In a disturbing and incriminating audio recording taken during a sting operation by the New York Police Department in 2015, one of Hollywood's most influential and powerful producers, Harvey Weinstein, is captured on tape admitting to groping Filipina-Italian actress Ambra Battilana Gutierrez, whom he tries repeatedly to convince to come into his hotel room while he showers. As Gutierrez resists, Weinstein uses several tactics, including suggesting that she could be hurting herself professionally by refusing to do as he instructs.
The tape was published by The New Yorker on Tuesday in yet another bombshell piece about the massively influential director who Meryl Streep once described as "a god" in the industry, and who has exerted his influence in the political realm as a "prolific fund-raiser for Democratic Party candidates, including Barack Obama and Hillary Clinton." Among the allegations leveled at Weinstein thus far are four accusations of sexual harassment, including Weinstein masturbating in front of the victims, and three accusations of rape, including "forcibly performing or receiving oral sex and forcing vaginal sex."
In the bone-chilling audio captured by the NYPD, Weinstein is caught trying to convince Gutierrez against her repeated protestations to come back with him to his hotel room. In the audio, Gutierrez accuses the producer of having groped her breasts a few days before — which is why she approached the NYPD with sexual assault allegations. Weinstein shrugs off his actions, saying he's "used to" that kind of behavior. Weinstein insists that all he wants her to do is to be in the room as he showers and swears on his children that he will not try to do anything to else to Gutierrez. After stressing how important he is in the industry, he says suggestively, "Don’t ruin your friendship with me for five minutes."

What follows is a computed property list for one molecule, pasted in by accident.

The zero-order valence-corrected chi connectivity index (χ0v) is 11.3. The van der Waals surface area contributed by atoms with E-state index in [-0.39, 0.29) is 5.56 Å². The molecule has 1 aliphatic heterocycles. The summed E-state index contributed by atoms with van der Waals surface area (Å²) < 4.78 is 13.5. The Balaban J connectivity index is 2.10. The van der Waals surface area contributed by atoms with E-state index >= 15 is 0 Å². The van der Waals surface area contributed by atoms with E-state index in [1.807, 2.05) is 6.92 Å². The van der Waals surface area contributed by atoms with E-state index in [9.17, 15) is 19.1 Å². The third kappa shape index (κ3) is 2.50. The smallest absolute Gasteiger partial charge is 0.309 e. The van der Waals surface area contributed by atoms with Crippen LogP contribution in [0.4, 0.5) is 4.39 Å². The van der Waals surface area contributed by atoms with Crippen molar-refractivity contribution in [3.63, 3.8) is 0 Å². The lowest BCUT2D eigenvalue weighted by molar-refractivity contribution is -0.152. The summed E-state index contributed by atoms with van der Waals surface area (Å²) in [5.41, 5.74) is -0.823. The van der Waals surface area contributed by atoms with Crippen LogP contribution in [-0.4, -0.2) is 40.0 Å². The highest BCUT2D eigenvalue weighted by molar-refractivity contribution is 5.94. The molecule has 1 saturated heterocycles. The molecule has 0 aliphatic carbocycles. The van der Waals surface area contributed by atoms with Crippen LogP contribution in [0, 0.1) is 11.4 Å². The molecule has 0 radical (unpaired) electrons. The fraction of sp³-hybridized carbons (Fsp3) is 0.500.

In the piece for The New Yorker, Ronan Farrow describes his conversations with some of the victims, all of whom, he says, "were frightened of retaliation." In the case of Gutierrez, Farrow points out, Weinstein appears to have gotten his revenge:
"If Harvey were to discover my identity, I’m worried that he could ruin my life," one former employee told me. Many said that they had seen Weinstein’s associates confront and intimidate those who crossed him, and feared that they would be similarly targeted. Four actresses, including Mira Sorvino and Rosanna Arquette, told me they suspected that, after they rejected Weinstein’s advances or complained about them to company representatives, Weinstein had them removed from projects or dissuaded people from hiring them. Multiple sources said that Weinstein frequently bragged about planting items in media outlets about those who spoke against him; these sources feared that they might be similarly targeted. Several pointed to Gutierrez’s case, in 2015: after she went to the police, negative items discussing her sexual history and impugning her credibility began rapidly appearing in New York gossip pages.
The fallout from the initial investigative piece by The New York Times published on Thursday has been swift and wide-reaching. Weinstein was fired by the company he co-founded on Sunday, and insiders say The Weinstein Co. will soon rid itself entirely of his name. Several of the companies board members have resigned and Weinstein has lost some of his legal advisors. Industry leaders, celebrities, and the media have all begun to turn on Weinstein, despite years of what appears to be a concerted effort by many to cover for the powerful producer, a hypocrisy that is not going unnoticed by the public.
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